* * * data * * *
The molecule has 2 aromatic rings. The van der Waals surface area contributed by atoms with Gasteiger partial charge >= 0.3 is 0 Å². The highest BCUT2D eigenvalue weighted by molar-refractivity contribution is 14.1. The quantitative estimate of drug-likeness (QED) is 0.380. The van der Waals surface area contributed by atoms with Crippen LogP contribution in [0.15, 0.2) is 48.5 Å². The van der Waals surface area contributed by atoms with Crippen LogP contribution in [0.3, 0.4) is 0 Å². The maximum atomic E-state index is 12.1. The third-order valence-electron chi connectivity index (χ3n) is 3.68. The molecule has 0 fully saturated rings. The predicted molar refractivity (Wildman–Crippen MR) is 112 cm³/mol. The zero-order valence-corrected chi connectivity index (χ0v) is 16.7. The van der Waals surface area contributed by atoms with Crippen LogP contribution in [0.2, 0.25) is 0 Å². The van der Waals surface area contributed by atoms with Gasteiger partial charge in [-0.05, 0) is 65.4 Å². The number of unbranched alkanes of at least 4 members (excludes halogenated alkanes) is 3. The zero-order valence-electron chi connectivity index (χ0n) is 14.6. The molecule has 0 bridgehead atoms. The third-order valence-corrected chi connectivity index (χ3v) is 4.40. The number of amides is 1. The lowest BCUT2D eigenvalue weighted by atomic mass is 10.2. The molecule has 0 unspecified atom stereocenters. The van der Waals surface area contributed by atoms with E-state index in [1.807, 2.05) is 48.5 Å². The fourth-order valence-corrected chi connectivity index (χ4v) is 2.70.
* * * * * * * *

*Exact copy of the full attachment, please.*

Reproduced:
The molecule has 2 aromatic rings. The van der Waals surface area contributed by atoms with Gasteiger partial charge >= 0.3 is 0 Å². The highest BCUT2D eigenvalue weighted by molar-refractivity contribution is 14.1. The quantitative estimate of drug-likeness (QED) is 0.380. The van der Waals surface area contributed by atoms with Crippen LogP contribution in [0.15, 0.2) is 48.5 Å². The van der Waals surface area contributed by atoms with Crippen LogP contribution in [0.3, 0.4) is 0 Å². The maximum atomic E-state index is 12.1. The third-order valence-electron chi connectivity index (χ3n) is 3.68. The molecule has 0 fully saturated rings. The predicted molar refractivity (Wildman–Crippen MR) is 112 cm³/mol. The zero-order valence-corrected chi connectivity index (χ0v) is 16.7. The van der Waals surface area contributed by atoms with Crippen LogP contribution in [0.2, 0.25) is 0 Å². The van der Waals surface area contributed by atoms with Gasteiger partial charge in [-0.05, 0) is 65.4 Å². The number of unbranched alkanes of at least 4 members (excludes halogenated alkanes) is 3. The zero-order valence-electron chi connectivity index (χ0n) is 14.6. The molecule has 0 bridgehead atoms. The third-order valence-corrected chi connectivity index (χ3v) is 4.40. The number of amides is 1. The lowest BCUT2D eigenvalue weighted by atomic mass is 10.2. The molecule has 0 unspecified atom stereocenters. The van der Waals surface area contributed by atoms with E-state index in [1.807, 2.05) is 48.5 Å². The fourth-order valence-corrected chi connectivity index (χ4v) is 2.70.